Pat,


Great post, some quick comments. You may post if you like.


a. When I was in Europe, immediately after 9/11 working on counter terrorism matters at EUCOM, I made the statement that the US would best be served by not confining our gaze to just Islamic Terrorist, but would do well after securing Afghanistan to turn our attention to the Drug Cartels of Mexico, Central and South America, as they were, like the terrorist attempting de-stablize nation states of the region in the same manner as Islamic terrorist. Moreover it would have the effect of not turning the War on Terrorism into a war against Islam--which has happened.
b. You are correct the best way to handle the cartels is use those who operate in the shadows--but we must do so with the implicit consent of Mexico but give them the ability to be critical our actions. The diplomatic Kabuki dance.
c. The radicalization process in Islam mirrors very much the radicalization process within our nation. We must not forget that Tim McVeigh was from a middle-class family who came to see our own nation as the enemy.
d. I have been giving a lot of though to the variations of conservatism in the United States and in particular the rise of the Tea Party (although I like Tea Baggers better!) movement. In that vain I have rereading Richard Hofstadter's "Anti-Intellectualism" and "Paranoid Style in American Politics." While I do not agree with all of Hofstadter's conclusions, and some of his observations are dated, his analysis goes far to helping one understand conservatism in America, what he does not do is explain Ayn Rand and her brand of Libertinism. I much prefer my conservatives whose linkage is to Edmund Burke and James Madison and not free form thinkers inspired by Jean Jacques Rousseau and to a degree Thomas Jefferson.


Again thanks for a great post.


With kindest regards, I remain,


Yours respectfully


Hank

Cato

The International Finance Corporation has a pamphlet in which it describes the difference between a functional economy and a state-driven economy. In the former, investment creates jobs. In the latter, the state more or less bloats itself, without experiencing the immediate or long term benefits of job creation. In many countries, the differential is 4 or 5 or even 6 to 1: the same money put into a market oriented economy creates four to six times the jobs that are created when the money is squandered by a statist oriented economy. But Mexico takes the cake: the ratio there is an astonishing 87 to 1, the highest I've ever seen in the world.

Mexico has consistently chosen a path that will predictably lead to a bad outcome. Having allowed monopoly or oligopoly rents to flow to the drug cartels now for thirty years, they finally chanced upon (barely) an executive who has decided to do something about it. Tragically, it's late in the game.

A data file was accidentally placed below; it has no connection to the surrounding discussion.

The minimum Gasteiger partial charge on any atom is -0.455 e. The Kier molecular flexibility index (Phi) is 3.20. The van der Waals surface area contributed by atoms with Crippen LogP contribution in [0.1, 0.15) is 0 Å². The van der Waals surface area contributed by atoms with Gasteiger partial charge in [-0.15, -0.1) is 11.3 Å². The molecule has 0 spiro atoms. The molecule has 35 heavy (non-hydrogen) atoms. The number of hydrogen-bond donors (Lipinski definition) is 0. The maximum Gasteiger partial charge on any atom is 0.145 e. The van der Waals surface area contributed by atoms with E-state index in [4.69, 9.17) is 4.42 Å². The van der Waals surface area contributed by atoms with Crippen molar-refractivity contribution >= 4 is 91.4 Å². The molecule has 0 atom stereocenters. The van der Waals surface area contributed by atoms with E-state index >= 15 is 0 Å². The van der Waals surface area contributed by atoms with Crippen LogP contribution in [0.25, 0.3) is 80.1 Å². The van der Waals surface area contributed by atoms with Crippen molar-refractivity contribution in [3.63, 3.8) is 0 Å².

This Spanish form of governance; this denigration of large swaths of the people; this dalliance with uber-progressive/anti-American nonsense, it's all coming home to roost. I wish it weren't so.

Over the last forty or so years, we've come to a rough idea as to what works both economically and politically. To systematically ignore these results is to sanction a gap that grows wider every year.

Let's place the responsibility squarely where it belongs: the demand side is with certain of our citizens; but the supply side is equally culpable, if not more.

Time for a reality check: if in New Mexico and Arizona, 14,000 people had been killed in the last nine years, would we stand for it? What would we think of the governors of those states? What would we expect and demand of the police chiefs, mayors, judges, prosecutors? Mexico is horribly broken, right down to its deepest, fundamental operating systems and assumptions.

The government of Mexico must decide whether it is morally important to control the country, and to give to its ordinary citizens the basic protections they deserve.

We, on the other hand, should decide whether to a) legalize, control, tax certain drugs (thus boosting the number of abusers--a fact we can't much control; or b) stop the widespread practice of "setting 'em up and knocking 'em down" in U.S. municipal courts. Enough with the low level busts. We should pass a law drastically increasing penalties for serious drug offenses, while at the same time orienting resources to take down kingpins--ruthlessly and with force. And Mexico should do the same.

Culture matters. We might not become drug-free overnight, but honestly and seriously addressing the issue means full-spectrum war, i.e., middle school kids finally make the link between smoking pot and the kid that's killed in Juarez; judges and prosecutors finally give up on the easy cases; Mexico decides to grow up: breaking the deep corruption that pervades that country.

To turn the corner on that huge task, the elite in Mexico would have to view themselves as having something vital in common with those in places like Juarez, however.

But they lack the sense of exceptionalism that we've inherited. They lack the sense of outrage (because most of the pain is felt by people of another caste).

I'm glad, and I'm proud, of the fact that I live in a country in which we would not descend so low--not without a fight.

Steve

“The splendor of the rose and the whitness of the lily do not rob the little violet of it’s scent nor the daisy of its simple charm. If every tiny flower wanted to be a rose, spring would lose its lovliness.”

St. Therese of Lisieux



turcopolier

Thanks
Sent wirelessly via BlackBerry from T-Mobile.

Nicollo

Marijuana will not be legalized, federally at least, within our lifetimes. Realistic extraterritorial approaches to narcoterrorism should be.

In the post-Nobel-Speech era, the U.S. should come to grips with the real need for profiling the likes of Mr. Abdulmutallab.

Thomas Jefferson's legacy does not deserve the indignity of inferential comparison with Ayn Rand.

turcopolier

Not my comparison.
Sent wirelessly via BlackBerry from T-Mobile.

Paul

The bulk of ordinary Americans are not well read in philosophy or history. Slogans and soundbites incessantly repeated over the public airways seem to be their main source of information. Rush Limbaugh, for one, is forever spurting Ayn Rand mantras. “Conservatism” is a euphemism for greed and false pride that she trumpeted.